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Night-time operations could double risk of death

2.17 times higher mortality risk from night surgery

Adrian O'Dowd

Tuesday, 30 August 2016

People who are operated on at night appear to be twice as likely to die as those operated on during regular daytime hours, suggests new research.*

The five-year study was presented at this year’s World Congress of Anaesthesiologists (WCA) being held in Hong Kong from 28 August to 2 September.

Previous studies have looked at postoperative mortality risk factors, which include patient age; the American Society of Anaesthesiologists (ASA) overall risk score and emergency status.

However, research studies analysing the time of surgery and postoperative mortality have had ambiguous results.

Therefore, Dr Michael Tessler, associate professor of anesthesiology and Dr Ning Nan Wang, chief resident at the Department of Anesthesia at McGill University Health Centre, Montreal, Canada, and colleagues set out to investigate the relationship between postoperative mortality and the time of the day of surgery.

They carried out a retrospective review of 30 day postoperative in hospital mortality at the Jewish General Hospital in Montreal, Canada, which is also a teaching hospital.

The study evaluated all surgical procedures for the past five years, starting from April 2010 to March 2015 and a database was constructed collecting variables about surgical interventions.

All elective and emergent surgical cases were included except ophthalmic and local anaesthesia cases.

The working day was divided into three time blocks - daytime 07:30-15:29, evening 15:30-23:29 and night time 23:30-07:29. The start time of the anaesthetic recorded by staff was used to determine in which time block the operation began.

During the five-year time period, there were 41,716 elective and emergency surgeries performed on 33,942 patients in 40,044 hospitalisations.

Of these, 10,480 were emergency procedures and there were 3,445; 4,951; and 2,084 emergency procedures with anaesthesia starting between day, evening and night, respectively.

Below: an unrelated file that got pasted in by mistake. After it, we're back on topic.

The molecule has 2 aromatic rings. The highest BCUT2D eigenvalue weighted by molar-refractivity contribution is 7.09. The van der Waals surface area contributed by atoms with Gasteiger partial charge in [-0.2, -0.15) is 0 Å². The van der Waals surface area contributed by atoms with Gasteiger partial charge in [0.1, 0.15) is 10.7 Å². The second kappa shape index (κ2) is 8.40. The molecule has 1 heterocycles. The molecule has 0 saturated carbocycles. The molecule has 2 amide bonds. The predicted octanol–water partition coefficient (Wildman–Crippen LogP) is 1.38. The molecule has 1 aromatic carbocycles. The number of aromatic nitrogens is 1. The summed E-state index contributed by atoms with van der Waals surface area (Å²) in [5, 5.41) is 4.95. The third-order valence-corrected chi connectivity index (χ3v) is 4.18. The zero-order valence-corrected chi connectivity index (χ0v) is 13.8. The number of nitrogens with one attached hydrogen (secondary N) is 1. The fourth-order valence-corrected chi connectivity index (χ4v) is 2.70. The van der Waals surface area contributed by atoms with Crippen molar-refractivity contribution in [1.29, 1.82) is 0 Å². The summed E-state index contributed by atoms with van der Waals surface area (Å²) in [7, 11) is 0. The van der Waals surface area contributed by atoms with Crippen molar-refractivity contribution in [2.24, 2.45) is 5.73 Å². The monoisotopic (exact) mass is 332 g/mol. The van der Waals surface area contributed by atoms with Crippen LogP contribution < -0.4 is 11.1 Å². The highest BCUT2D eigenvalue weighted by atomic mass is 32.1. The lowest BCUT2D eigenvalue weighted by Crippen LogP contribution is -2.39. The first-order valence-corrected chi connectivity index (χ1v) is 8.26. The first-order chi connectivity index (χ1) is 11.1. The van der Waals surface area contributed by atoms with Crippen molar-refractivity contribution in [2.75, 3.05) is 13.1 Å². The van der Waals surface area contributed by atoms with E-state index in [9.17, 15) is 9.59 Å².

There were 226, 97 and 29 deaths of all cases during day, evening and night surgery (79, 95, 29 mortalities for emergency surgery in the same time periods) respectively.

The researchers found that after adjusting for age and ASA scores, the patients operated in the night were 2.17 times more likely to die than those operating on during regular daytime working hours.

Patients operated on in the late day were 1.43 times more likely to die than those operated on during regular daytime working hours.

The researchers said: “This study demonstrates that late day and night emergency surgery are associated with higher mortality when factoring in ASA score and patient age.

“Postoperative 30-day in-hospital mortality rate should include start time of anaesthesia, along with other known variables, as a risk factor.”

Possible causes for what they had observed includes doctors’ fatigue during surgery, overnight hospital staffing issues, delays in treatment (for example how many operating rooms were available), or the patient being too sick to be postponed prior to treatment.

The authors added: “Analysis of each of these possibilities is important to understand the reasons for this increased mortality and to direct any remedial action in an effort to reduce postoperative mortality.”

* Wang NN, et al. Retrospective analysis of time of day of surgery and its 30-day in hospital postoperative mortality rate at a single Canadian institution.

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